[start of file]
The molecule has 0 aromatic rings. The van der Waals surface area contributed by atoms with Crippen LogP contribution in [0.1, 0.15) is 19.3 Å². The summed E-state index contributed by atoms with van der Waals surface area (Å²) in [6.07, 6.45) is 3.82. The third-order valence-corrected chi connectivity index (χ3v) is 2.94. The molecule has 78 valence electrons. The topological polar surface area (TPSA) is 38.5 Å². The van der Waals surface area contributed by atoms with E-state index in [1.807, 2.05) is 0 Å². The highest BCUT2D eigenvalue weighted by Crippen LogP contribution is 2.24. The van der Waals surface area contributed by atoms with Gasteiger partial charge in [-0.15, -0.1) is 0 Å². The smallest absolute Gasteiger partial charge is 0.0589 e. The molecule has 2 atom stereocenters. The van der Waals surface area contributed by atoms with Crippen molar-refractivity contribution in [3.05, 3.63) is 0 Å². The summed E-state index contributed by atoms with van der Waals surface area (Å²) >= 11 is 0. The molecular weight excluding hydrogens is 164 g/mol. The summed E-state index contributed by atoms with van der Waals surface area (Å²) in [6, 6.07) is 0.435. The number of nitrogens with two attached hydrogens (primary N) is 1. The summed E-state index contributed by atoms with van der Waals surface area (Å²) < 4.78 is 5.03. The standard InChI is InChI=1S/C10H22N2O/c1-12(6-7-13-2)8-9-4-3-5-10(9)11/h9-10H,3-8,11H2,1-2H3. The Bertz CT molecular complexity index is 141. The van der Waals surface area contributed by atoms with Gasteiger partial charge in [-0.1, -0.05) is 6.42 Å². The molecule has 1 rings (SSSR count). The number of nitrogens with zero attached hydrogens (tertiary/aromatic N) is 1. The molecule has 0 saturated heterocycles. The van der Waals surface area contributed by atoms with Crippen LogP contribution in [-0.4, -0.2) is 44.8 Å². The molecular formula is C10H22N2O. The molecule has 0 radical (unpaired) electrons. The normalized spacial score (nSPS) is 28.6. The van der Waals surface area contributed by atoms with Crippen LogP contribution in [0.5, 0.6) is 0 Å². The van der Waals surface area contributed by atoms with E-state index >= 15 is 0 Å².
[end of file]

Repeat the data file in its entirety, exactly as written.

The molecule has 0 aromatic rings. The van der Waals surface area contributed by atoms with Crippen LogP contribution in [0.1, 0.15) is 19.3 Å². The summed E-state index contributed by atoms with van der Waals surface area (Å²) in [6.07, 6.45) is 3.82. The third-order valence-corrected chi connectivity index (χ3v) is 2.94. The molecule has 78 valence electrons. The topological polar surface area (TPSA) is 38.5 Å². The van der Waals surface area contributed by atoms with E-state index in [1.807, 2.05) is 0 Å². The highest BCUT2D eigenvalue weighted by Crippen LogP contribution is 2.24. The van der Waals surface area contributed by atoms with Gasteiger partial charge in [-0.15, -0.1) is 0 Å². The smallest absolute Gasteiger partial charge is 0.0589 e. The molecule has 2 atom stereocenters. The van der Waals surface area contributed by atoms with Crippen molar-refractivity contribution in [3.05, 3.63) is 0 Å². The summed E-state index contributed by atoms with van der Waals surface area (Å²) >= 11 is 0. The molecular weight excluding hydrogens is 164 g/mol. The summed E-state index contributed by atoms with van der Waals surface area (Å²) in [6, 6.07) is 0.435. The number of nitrogens with two attached hydrogens (primary N) is 1. The summed E-state index contributed by atoms with van der Waals surface area (Å²) < 4.78 is 5.03. The standard InChI is InChI=1S/C10H22N2O/c1-12(6-7-13-2)8-9-4-3-5-10(9)11/h9-10H,3-8,11H2,1-2H3. The Bertz CT molecular complexity index is 141. The van der Waals surface area contributed by atoms with Gasteiger partial charge in [-0.1, -0.05) is 6.42 Å². The molecule has 1 rings (SSSR count). The number of nitrogens with zero attached hydrogens (tertiary/aromatic N) is 1. The molecule has 0 saturated heterocycles. The van der Waals surface area contributed by atoms with Crippen LogP contribution in [-0.4, -0.2) is 44.8 Å². The molecular formula is C10H22N2O. The molecule has 0 radical (unpaired) electrons. The normalized spacial score (nSPS) is 28.6. The van der Waals surface area contributed by atoms with Crippen LogP contribution in [0.5, 0.6) is 0 Å². The van der Waals surface area contributed by atoms with E-state index >= 15 is 0 Å².